In a string of commencement-speaker dropouts, would-be honorary guests are being pushed out by campus protests. Meanwhile, schools are trying to boost their reputations and promote diverse ideas.

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Struggling To Get Out Of Poverty: The 'Two Generation' Approach

Saturday, April 26, 2014

To help low-income families, some think high-quality early education is key; others argue it's support for parents with job training and education. A program called Career Advance is doing both.

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In Tulsa, Combining Preschool With Help For Parents

Wednesday, April 23, 2014

One nonprofit in Tulsa has flipped the script on preschool. The Community Action Project says its premise simple: To help kids, it says, you often have to help their parents.

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Urban Libraries Become De Facto Homeless Shelters

Wednesday, April 23, 2014

San Francisco's library system has hired a full-time social worker to help find housing and other services for the homeless men and women who've set up camp among the stacks.

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One Approach To Head Start: To Help Kids, Help Their Parents

Wednesday, April 23, 2014

One Tulsa, Okla., nonprofit believes that improving poor kids' prospects also requires preparing their parents for well-paying jobs. The program's director says managing both is a tough nut to crack.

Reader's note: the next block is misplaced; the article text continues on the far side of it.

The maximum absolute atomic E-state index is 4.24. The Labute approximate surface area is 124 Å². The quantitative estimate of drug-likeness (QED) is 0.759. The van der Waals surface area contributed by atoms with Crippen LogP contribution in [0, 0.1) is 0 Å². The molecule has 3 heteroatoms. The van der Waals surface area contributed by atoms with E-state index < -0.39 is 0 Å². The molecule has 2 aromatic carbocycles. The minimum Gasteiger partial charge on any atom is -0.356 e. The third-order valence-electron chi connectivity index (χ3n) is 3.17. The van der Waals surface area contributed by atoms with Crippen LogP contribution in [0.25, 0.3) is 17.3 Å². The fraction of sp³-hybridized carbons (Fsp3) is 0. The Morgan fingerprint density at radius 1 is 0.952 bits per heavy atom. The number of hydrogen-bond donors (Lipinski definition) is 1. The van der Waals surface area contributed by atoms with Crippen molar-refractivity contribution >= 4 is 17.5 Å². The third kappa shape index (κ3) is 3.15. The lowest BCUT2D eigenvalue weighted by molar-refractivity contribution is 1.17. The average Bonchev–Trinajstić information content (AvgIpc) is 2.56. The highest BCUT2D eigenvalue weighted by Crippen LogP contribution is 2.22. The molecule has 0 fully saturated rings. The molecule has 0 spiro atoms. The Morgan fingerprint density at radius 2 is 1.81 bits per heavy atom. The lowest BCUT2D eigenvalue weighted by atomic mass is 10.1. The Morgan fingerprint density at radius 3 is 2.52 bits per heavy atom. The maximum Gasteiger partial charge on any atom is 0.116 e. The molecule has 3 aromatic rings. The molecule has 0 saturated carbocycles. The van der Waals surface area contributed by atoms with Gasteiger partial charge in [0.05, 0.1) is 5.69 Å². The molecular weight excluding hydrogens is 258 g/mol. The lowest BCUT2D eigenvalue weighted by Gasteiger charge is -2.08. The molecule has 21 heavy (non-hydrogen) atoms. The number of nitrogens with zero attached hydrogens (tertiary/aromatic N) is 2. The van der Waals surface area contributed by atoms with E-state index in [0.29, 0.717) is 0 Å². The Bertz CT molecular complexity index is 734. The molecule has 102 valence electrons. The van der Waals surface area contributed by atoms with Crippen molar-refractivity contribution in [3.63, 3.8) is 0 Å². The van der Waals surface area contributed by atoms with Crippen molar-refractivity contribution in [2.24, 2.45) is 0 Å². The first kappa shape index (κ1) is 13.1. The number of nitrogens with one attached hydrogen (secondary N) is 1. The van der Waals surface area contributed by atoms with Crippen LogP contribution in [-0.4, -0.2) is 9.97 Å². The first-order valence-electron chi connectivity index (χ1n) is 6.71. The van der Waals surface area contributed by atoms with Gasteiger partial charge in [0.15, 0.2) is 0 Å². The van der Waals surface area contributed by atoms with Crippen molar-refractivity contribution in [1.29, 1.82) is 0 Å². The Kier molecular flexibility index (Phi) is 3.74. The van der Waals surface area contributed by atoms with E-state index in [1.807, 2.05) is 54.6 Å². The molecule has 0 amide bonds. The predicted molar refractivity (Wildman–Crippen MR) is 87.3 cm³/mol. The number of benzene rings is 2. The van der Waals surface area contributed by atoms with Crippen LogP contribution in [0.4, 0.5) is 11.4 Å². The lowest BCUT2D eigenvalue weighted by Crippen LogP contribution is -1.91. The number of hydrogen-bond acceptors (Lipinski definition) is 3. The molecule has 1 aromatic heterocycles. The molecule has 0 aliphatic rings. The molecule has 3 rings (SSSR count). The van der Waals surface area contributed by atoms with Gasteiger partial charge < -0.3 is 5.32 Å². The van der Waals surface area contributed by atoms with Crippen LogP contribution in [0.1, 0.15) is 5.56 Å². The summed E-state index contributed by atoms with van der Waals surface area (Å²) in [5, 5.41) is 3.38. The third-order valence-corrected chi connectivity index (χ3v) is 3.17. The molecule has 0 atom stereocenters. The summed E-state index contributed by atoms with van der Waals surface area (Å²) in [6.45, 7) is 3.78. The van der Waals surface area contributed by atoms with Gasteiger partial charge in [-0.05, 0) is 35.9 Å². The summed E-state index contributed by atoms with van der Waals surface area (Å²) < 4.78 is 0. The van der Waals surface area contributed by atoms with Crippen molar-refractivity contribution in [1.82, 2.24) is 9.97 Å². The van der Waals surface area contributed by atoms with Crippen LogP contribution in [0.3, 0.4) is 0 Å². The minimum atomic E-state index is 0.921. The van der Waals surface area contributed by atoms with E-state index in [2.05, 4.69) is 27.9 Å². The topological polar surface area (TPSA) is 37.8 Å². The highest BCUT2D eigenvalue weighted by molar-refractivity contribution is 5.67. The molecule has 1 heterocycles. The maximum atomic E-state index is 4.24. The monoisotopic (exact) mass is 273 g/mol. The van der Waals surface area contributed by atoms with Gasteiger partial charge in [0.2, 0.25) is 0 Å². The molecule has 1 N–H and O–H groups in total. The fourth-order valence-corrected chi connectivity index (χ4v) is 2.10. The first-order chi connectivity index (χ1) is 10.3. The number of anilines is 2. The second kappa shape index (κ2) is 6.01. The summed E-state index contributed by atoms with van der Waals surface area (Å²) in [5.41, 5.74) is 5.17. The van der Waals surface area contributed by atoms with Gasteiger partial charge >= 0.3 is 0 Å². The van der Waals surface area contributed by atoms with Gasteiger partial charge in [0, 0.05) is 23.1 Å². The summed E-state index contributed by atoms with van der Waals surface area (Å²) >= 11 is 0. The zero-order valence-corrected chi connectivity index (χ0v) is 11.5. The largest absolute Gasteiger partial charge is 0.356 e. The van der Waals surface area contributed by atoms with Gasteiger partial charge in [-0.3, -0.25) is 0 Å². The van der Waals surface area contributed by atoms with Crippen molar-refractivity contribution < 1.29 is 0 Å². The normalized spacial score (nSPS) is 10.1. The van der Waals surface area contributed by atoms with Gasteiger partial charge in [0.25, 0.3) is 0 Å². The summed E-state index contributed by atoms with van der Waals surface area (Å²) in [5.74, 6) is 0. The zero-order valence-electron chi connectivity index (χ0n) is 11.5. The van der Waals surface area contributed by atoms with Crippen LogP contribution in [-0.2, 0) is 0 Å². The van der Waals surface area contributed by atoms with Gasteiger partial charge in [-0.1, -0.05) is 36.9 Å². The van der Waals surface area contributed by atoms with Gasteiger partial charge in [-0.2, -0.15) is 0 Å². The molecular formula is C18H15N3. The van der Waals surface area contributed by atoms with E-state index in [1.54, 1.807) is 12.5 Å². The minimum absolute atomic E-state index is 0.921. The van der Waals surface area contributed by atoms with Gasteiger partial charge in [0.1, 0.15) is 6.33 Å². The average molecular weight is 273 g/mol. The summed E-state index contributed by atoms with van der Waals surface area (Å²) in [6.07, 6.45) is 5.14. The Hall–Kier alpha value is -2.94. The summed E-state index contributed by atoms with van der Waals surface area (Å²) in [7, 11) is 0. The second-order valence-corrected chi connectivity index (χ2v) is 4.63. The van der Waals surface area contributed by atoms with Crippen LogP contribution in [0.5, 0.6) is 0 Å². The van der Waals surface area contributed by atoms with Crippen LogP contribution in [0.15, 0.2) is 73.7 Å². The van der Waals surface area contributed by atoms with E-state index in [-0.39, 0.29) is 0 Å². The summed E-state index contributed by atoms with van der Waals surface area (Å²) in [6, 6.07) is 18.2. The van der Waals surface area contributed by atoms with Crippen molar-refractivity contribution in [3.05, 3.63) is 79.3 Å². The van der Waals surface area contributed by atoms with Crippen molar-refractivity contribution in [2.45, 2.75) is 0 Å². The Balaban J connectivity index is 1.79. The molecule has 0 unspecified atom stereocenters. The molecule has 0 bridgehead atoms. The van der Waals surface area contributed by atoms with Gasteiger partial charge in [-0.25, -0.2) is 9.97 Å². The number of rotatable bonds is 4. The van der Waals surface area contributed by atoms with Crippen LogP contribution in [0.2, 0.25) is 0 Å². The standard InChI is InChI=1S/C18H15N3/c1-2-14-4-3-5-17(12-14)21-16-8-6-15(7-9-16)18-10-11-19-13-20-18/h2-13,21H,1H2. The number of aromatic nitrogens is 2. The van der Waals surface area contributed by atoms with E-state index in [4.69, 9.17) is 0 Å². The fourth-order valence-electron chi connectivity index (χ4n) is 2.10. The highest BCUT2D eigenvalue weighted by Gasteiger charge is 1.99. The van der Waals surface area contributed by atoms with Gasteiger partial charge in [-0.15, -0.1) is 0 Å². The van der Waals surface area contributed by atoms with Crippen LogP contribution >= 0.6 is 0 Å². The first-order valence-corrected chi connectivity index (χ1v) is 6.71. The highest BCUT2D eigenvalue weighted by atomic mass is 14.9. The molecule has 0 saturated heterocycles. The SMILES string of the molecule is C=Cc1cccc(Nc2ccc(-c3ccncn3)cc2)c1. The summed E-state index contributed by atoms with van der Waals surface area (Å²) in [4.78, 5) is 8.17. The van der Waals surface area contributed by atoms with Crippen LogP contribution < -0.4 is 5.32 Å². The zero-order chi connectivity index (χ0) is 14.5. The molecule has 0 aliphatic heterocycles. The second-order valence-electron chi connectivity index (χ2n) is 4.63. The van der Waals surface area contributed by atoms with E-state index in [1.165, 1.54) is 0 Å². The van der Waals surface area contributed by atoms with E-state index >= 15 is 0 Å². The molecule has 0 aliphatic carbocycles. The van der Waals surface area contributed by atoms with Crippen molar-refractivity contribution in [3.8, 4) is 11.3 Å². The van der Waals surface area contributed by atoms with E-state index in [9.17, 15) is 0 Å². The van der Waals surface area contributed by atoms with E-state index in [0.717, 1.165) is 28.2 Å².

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Some Common Misconceptions About Paying For College

Tuesday, March 25, 2014

When calculating cost, the sticker price is key, right? And aren't federal and private loans pretty much the same? Review some common mistakes people make in assessing the price of college.

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Maze Of College Costs And Aid Programs Traps Some Families

Tuesday, March 25, 2014

Over 20 years, the average burden for a four-year college graduate in the U.S. has gone from $9,000 to $30,000. The percentage of students with debt has shot up from about half to nearly 70 percent.

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Teacher Job Protections Vs. Students' Education In Calif.

Sunday, January 26, 2014

A potentially landmark lawsuit goes to trial Monday in California. At issue: whether job protections for public school teachers undermine a student's constitutional right to an adequate education. The students and parents who filed the lawsuit see it as a potential model for challenging teacher protection laws in other states. Unions and state officials say the lawsuit demonizes teachers and has no merit.

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Parents Say School Security Has Increased Since Newtown Massacre

Saturday, December 14, 2013

More than 60 percent of parents with children in kindergarten through grade 5 reported increased security precautions, according to a recent poll. It was the first national survey since the 1999 Columbine tragedy to ask parents how schools reacted to a mass shooting.